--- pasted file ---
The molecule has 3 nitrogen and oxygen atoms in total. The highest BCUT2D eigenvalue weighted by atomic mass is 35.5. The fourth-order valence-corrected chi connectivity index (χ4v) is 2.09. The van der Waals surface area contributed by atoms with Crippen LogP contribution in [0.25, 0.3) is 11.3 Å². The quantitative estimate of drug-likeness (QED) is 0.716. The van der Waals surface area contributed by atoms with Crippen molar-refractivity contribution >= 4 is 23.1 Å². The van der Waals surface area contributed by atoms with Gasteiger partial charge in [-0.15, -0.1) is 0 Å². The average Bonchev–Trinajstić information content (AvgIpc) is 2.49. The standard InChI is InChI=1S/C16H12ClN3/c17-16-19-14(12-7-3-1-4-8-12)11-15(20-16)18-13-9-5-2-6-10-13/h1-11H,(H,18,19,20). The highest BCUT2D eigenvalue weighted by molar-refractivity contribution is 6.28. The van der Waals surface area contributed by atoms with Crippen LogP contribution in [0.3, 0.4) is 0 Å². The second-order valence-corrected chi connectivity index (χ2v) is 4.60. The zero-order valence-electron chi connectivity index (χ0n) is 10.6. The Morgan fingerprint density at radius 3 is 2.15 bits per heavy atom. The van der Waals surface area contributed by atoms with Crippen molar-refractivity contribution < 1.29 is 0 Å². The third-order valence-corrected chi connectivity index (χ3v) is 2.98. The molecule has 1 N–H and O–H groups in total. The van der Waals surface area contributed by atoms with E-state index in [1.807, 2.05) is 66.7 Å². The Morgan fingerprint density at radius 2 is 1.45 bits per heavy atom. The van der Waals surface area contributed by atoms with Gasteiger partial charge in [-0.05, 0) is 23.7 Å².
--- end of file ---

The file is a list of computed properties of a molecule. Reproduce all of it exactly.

The molecule has 3 nitrogen and oxygen atoms in total. The highest BCUT2D eigenvalue weighted by atomic mass is 35.5. The fourth-order valence-corrected chi connectivity index (χ4v) is 2.09. The van der Waals surface area contributed by atoms with Crippen LogP contribution in [0.25, 0.3) is 11.3 Å². The quantitative estimate of drug-likeness (QED) is 0.716. The van der Waals surface area contributed by atoms with Crippen molar-refractivity contribution >= 4 is 23.1 Å². The van der Waals surface area contributed by atoms with Gasteiger partial charge in [-0.15, -0.1) is 0 Å². The average Bonchev–Trinajstić information content (AvgIpc) is 2.49. The standard InChI is InChI=1S/C16H12ClN3/c17-16-19-14(12-7-3-1-4-8-12)11-15(20-16)18-13-9-5-2-6-10-13/h1-11H,(H,18,19,20). The highest BCUT2D eigenvalue weighted by molar-refractivity contribution is 6.28. The van der Waals surface area contributed by atoms with Crippen LogP contribution in [0.3, 0.4) is 0 Å². The second-order valence-corrected chi connectivity index (χ2v) is 4.60. The zero-order valence-electron chi connectivity index (χ0n) is 10.6. The Morgan fingerprint density at radius 3 is 2.15 bits per heavy atom. The van der Waals surface area contributed by atoms with Crippen molar-refractivity contribution < 1.29 is 0 Å². The third-order valence-corrected chi connectivity index (χ3v) is 2.98. The molecule has 1 N–H and O–H groups in total. The van der Waals surface area contributed by atoms with E-state index in [1.807, 2.05) is 66.7 Å². The Morgan fingerprint density at radius 2 is 1.45 bits per heavy atom. The van der Waals surface area contributed by atoms with Gasteiger partial charge in [-0.05, 0) is 23.7 Å².